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We are having AC installed in our new house and as a result we currently have two large ducts running against the wall of our dining room. The goal is to eventually have those concealed behind some dry wall (losing a small corner section of our dining room). But I'm thinking before doing that this would be a good opportunity to drop some cable from the upper floor (where I don't believe we have any jacks for cable TV) to the basement. We have cable internet and I intend to have my office of the upper floor, so I need internet access up there

Is this a good idea? The ducts end in a closest on the upper floor and I should (I think) be able to route cable to the master bedroom and the other upstairs bedroom (that I was planning on making my office). Should I use a conduit? If yes, what type? Is it a problem if it runs too close to the ducts? Should I run an ethernet cable instead (or as well) and keep the cable modem in the basement? If so, where would be the best place for the wireless router?

We will be transferring our cable service from our current residence to the new house when we move in and I strongly suspect the cable installer won't be too interested in running cable upstairs.

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    Totally worthwhile to also run a couple Cat5e or Cat6 cables as well, particularly to your office. Whether you put modem/router up there or elsewhere, you can get wired connections to other areas of the house, plus those cables/jacks can be used as telephone lines as well. – gregmac Aug 13 '14 at 19:28
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That is a great idea. If there is space, run two large (1.5+ inch) conduits to make running new network cables, stereo audio, HDMI, and coax in the future easier. Take care to minimize the number of bends in the conduit for easier use, and use large radius elbows if any elbow is needed.

Ducts and low voltage signals can be as close as you want. In some commercial installations, cables are placed inside air ducts when it is the only access.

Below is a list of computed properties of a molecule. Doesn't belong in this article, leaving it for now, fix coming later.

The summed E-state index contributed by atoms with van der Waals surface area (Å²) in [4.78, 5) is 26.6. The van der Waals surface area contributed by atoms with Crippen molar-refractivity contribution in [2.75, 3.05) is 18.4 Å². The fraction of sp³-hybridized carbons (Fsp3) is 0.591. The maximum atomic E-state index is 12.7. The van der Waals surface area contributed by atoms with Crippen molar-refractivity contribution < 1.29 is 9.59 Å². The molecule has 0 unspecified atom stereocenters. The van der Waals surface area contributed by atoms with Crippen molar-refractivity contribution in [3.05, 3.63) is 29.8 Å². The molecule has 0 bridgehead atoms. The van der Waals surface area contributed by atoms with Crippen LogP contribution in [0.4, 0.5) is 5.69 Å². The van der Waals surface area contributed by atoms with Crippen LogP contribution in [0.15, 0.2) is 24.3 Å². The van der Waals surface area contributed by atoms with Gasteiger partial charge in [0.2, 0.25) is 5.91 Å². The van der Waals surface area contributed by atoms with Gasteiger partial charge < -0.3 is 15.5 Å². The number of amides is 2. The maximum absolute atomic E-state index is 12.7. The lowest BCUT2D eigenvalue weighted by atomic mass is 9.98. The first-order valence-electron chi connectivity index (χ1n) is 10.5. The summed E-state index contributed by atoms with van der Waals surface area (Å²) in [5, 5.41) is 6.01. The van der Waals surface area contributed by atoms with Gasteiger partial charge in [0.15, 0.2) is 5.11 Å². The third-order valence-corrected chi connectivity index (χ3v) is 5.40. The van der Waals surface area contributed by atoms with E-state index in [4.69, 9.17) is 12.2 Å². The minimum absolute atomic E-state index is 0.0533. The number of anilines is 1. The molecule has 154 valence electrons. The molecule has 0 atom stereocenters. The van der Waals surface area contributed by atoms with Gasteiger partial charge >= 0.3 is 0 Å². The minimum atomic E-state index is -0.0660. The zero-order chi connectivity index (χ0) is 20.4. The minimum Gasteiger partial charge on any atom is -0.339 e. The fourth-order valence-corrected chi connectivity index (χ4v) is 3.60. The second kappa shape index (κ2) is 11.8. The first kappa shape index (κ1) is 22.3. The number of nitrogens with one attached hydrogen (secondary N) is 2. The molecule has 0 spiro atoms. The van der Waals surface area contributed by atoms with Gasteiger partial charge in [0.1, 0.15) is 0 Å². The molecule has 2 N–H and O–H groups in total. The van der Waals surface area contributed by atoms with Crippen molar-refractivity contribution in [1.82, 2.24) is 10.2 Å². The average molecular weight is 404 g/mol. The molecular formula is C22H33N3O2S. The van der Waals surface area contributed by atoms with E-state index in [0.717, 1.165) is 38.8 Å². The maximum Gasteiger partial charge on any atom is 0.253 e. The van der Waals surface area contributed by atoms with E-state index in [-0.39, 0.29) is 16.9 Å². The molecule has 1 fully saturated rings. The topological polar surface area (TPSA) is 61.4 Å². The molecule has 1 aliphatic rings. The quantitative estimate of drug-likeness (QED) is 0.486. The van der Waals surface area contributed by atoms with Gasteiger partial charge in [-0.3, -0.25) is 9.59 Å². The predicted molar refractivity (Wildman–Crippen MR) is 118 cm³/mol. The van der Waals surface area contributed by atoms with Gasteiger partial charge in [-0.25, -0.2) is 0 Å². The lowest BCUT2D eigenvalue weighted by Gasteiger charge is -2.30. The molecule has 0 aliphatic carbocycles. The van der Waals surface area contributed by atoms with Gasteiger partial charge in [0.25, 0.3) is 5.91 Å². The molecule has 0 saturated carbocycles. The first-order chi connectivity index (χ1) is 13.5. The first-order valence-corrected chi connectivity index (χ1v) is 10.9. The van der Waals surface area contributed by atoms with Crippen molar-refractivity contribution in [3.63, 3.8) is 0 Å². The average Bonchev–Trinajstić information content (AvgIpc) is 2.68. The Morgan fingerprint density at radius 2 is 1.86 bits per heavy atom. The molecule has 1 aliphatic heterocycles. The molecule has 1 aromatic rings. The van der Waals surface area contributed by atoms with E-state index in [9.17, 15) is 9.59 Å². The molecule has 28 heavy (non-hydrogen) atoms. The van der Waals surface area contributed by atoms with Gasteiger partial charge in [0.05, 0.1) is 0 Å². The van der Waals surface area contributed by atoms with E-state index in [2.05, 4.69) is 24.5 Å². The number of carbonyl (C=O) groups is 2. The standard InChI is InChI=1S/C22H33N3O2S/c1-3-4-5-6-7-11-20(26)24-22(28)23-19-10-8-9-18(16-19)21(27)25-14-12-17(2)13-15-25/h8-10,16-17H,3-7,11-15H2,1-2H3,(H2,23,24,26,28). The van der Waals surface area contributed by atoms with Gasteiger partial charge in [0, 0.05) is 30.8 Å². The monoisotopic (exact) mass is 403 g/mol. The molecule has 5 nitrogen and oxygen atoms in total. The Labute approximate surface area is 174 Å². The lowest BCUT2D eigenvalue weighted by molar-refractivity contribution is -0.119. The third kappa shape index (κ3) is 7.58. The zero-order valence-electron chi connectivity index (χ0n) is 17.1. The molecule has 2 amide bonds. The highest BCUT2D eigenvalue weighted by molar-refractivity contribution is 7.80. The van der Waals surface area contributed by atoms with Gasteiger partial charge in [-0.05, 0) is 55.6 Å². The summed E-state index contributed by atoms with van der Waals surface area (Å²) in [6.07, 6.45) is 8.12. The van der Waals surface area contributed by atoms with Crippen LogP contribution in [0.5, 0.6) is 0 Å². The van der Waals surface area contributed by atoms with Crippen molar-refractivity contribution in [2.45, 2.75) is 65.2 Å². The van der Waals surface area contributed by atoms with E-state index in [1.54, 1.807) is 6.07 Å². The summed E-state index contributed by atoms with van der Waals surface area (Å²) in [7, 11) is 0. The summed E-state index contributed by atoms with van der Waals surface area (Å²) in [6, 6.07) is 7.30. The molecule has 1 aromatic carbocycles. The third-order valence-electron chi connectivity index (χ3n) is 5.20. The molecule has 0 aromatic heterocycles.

• What type of conduit? Metal or plastic? Or does it really matter? – Matt Burland Aug 13 '14 at 18:48
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    for low voltage, it doesn't matter. Since you said you wanted your home office upstairs you might want to run some network cables as well (cat6). Wireless is great but running hardware connections to high demand areas (TV's, computer stations or second/third wireless access points) is always worth it if you can. – diceless Aug 13 '14 at 19:02
  • Tip: If you add conduit, then run any cables OUTSIDE of the conduit, leaving the conduit empty. Rationale: If you are adding additional cables, it's easier to run through empty conduit. If you are replacing, then it means the current wires are obsolete anyway so there's no need to take them out. – gregmac Aug 13 '14 at 19:32
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You are right. Cable installers are complete morons who know zero about carpentry and will do whatever is easiest for them.

The ideal is to run thin-wall EMT conduit from the basement to the attic. The conduit should be held to studs or some other firm support, like a joist. Once the cable is in the attic, it is easy to drop it into upstairs rooms. Make sure the data conduit is marked "video" or "data only" or something like that.

Do not put data cables in the same conduit with electrical wires.

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